Strides made in patient safety, experts say
Experts participating in a recent panel discussion of progress in patient safety since the Institute of Medicine’s (IOM) landmark 1999 report on medical errors, To Err is Human, said significant strides have been made in the five years since the report but that much more needs to be done to make health care safer. Participants in the event, sponsored by the Boston-based Institute for Healthcare Improvement (IHI), included three authors of the report: Donald Berwick, MD, IHI president and CEO; Janet Corrigan, senior board director for Health Care Services at the IOM; and Lucien Leape, MD, adjunct professor of Health Policy at the Harvard School of Public Health.
To promote continued progress, the panelists called for uniform and clearly defined patient safety goals and evidence-based measures to reach them; patient safety training in medical
and nursing school curricula; more robust public reporting, both voluntary and mandatory; financial incentives for investing in health information technology; and reforms to encourage more open discussion about errors. A transcript of the discussion is available at:
Survey helps measure hospitals’ safety culture
Agency for Healthcare Research and Quality (AHRQ) has unveiled a new tool to help hospitals and health systems evaluate employee attitudes about patient safety in their facilities or within specific units.
The Hospital Survey on Patient Safety Culture, released in partnership with Premier Inc. (with offices in San Diego; Charlotte, NC; Oak Brook, IL; and Washington, DC), the Department of Defense, and the American Hospital Association, addresses a critical aspect of patient safety improvement: measuring organizational conditions that can lead to adverse events and patient harm.
Assessments of patient safety culture typically include an evaluation of a variety of organizational factors that have an impact on patient safety, including awareness about safety issues, evaluating specific patient safety interventions, tracking changes in patient safety over time, setting internal and external benchmarks, and fulfilling regulatory requirements or other directives.
The Hospital Survey on Patient Safety Culture includes the survey guide, the survey, as well as a feedback report template in which hospitals can enter their data to produce customized feedback reports for hospital management and staff. These items provide hospitals with the basic knowledge and tools needed to conduct a safety culture assessment and suggestions about how to use the data.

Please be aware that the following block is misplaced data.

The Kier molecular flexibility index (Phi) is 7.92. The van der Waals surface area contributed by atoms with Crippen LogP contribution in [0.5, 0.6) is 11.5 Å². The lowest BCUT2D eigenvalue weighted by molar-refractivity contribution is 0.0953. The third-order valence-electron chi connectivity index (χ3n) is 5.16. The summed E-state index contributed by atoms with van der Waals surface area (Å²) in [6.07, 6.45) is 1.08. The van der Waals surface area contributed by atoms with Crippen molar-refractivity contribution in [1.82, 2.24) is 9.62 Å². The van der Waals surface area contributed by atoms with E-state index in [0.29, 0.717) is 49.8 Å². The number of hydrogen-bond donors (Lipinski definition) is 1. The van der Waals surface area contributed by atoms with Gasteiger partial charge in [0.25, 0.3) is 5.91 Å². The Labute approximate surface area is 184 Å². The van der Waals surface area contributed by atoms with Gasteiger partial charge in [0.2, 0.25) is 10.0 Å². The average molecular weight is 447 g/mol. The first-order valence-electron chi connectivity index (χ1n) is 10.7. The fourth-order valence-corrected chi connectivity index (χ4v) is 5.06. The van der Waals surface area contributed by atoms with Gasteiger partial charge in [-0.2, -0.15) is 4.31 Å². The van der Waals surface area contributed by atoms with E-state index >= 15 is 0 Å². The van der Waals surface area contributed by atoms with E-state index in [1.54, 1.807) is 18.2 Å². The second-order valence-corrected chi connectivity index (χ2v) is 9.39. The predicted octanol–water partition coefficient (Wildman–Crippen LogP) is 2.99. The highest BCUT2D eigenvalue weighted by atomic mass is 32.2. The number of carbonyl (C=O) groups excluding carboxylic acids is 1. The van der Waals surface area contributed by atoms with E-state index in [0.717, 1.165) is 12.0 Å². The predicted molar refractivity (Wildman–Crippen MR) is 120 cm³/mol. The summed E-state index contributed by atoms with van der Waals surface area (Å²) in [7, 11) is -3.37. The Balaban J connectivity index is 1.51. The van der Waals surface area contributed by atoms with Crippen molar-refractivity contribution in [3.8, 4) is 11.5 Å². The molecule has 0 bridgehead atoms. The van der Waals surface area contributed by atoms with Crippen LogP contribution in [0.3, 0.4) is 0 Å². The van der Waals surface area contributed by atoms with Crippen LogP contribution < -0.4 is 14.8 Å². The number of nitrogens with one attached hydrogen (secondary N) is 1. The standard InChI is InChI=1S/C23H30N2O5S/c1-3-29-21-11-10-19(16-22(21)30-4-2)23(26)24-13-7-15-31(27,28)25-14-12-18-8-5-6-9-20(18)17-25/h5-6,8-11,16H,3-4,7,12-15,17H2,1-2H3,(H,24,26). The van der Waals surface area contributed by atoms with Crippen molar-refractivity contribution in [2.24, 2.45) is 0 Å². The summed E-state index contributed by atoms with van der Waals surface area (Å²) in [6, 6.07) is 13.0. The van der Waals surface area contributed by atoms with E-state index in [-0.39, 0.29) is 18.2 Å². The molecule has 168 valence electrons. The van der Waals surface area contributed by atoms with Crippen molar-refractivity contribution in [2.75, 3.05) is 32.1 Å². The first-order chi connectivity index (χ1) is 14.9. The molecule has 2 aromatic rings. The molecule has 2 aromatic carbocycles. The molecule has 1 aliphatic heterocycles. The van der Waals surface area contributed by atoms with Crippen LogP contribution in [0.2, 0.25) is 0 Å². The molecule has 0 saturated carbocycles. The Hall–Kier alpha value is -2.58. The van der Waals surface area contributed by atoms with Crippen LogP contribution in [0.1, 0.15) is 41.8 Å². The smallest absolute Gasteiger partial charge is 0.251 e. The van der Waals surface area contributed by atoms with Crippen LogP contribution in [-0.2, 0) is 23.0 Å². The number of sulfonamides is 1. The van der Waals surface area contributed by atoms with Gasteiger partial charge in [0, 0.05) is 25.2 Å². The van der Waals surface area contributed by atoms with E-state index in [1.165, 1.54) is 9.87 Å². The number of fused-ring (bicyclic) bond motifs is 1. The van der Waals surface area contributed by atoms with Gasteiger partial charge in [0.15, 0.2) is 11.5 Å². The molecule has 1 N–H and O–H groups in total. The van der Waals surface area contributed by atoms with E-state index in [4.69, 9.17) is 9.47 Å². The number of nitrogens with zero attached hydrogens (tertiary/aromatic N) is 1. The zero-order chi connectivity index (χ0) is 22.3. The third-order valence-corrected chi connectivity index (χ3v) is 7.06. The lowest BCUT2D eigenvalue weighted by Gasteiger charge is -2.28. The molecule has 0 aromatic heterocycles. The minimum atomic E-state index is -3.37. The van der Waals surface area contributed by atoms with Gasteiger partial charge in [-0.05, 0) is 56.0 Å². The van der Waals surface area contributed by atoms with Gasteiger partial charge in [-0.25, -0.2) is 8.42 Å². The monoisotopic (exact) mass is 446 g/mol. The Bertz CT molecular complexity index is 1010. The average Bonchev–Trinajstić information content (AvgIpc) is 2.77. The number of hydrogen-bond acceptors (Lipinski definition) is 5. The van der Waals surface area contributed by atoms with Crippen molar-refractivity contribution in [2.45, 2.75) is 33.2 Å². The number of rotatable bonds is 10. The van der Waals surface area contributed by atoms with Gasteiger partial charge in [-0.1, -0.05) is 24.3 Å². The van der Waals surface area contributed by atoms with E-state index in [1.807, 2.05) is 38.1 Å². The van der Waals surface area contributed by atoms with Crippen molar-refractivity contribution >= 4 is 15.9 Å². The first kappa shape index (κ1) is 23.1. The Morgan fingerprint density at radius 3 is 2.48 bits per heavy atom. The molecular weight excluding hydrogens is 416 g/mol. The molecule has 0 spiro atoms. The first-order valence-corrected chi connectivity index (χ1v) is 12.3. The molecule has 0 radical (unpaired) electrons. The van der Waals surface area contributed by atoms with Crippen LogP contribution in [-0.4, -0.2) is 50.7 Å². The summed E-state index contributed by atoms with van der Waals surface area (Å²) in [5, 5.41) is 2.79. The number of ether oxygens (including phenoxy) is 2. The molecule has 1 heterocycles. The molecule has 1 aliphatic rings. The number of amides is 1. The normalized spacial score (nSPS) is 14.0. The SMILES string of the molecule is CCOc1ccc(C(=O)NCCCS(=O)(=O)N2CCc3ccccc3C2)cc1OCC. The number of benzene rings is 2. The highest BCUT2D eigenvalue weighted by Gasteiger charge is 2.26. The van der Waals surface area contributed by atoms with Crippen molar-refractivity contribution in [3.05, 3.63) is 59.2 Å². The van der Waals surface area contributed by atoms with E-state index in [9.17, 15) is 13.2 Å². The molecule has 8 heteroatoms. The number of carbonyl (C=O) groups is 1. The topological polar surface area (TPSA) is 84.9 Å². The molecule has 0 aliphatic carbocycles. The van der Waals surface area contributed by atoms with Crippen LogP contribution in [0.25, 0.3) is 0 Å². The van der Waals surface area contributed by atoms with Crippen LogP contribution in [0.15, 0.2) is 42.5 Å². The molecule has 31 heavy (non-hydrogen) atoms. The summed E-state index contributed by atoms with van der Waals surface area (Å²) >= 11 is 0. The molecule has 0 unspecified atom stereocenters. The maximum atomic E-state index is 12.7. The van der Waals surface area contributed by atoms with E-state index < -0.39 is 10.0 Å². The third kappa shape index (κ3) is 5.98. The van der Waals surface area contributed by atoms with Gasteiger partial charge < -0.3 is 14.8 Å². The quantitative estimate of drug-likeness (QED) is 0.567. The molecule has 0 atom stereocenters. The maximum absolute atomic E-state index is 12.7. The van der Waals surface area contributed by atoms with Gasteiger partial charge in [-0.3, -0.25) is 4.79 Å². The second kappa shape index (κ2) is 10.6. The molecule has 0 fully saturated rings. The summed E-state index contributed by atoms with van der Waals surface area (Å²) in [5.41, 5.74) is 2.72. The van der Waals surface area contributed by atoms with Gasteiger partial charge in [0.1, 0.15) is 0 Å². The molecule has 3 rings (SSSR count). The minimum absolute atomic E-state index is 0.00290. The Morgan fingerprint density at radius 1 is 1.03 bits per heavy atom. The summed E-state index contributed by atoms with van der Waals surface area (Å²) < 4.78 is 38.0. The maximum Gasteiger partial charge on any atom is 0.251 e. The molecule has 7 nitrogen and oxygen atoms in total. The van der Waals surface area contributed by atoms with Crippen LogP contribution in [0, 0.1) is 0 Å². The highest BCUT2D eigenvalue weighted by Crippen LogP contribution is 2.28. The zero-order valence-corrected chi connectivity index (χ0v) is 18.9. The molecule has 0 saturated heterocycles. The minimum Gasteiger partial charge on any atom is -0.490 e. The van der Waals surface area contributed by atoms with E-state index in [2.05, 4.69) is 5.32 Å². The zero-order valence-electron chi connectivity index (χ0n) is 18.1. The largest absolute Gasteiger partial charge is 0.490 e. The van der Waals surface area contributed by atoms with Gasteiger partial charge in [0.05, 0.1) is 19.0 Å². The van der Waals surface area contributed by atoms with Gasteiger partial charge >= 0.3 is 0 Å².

The survey was pilot tested with more than 1,400 hospital employees from 21 hospitals in the United States to ensure that the items were easily understood and relevant to patient safety in a hospital.
To ensure widespread awareness and use of the survey, AHRQ and its partners will host a toll-free audioconference this month to help health professionals adopt and use the survey. Details on the audio conference will be made available on the AHRQ web site and AHRQ’s electronic newsletter in early January.
NDEP publishes two evidence-based guides
The Bethesda, MD-based National Diabetes Education Program has published two evidence-based guides for health care to help providers and patients with diabetes and pre- diabetes. Guiding Principles for Diabetes Care helps providers identify people with pre-diabetes and undiagnosed diabetes and provide patient-centered care. 4 Steps to Control Your Diabetes for Life helps providers educate patients in vital self-care principles and to be active partners in their own care.
Information for children and high-risk minority populations also is available, including materials in Spanish, Asian, and Pacific Islander languages. For more information, go to: www.ndep.nih.gov. To order one of the guides, call (800) 438-5383.
Nursing informatics groups form alliance
Eighteen organizations representing nurses who work in nursing information technology have formed the Alliance for Nursing Informatics, which will collaborate on public policy and standards activities and the dissemination of best practices.
Affiliating organizations include the American Medical Informatics Association (AMIA), the Healthcare Information and Management Systems Society (HIMSS), and the American Nursing Informatics Association.
"As more health care organizations adopt electronic health records and technology solutions, nurses who manage and work in the nursing informatics field have increasingly vital roles in designing and implementing systems that enhance the safety and efficiency of patient care," says Joyce Sensmeier, RN, HIMSS’ director of professional services. AMIA and HIMSS each will appoint a co-chair to the new organization.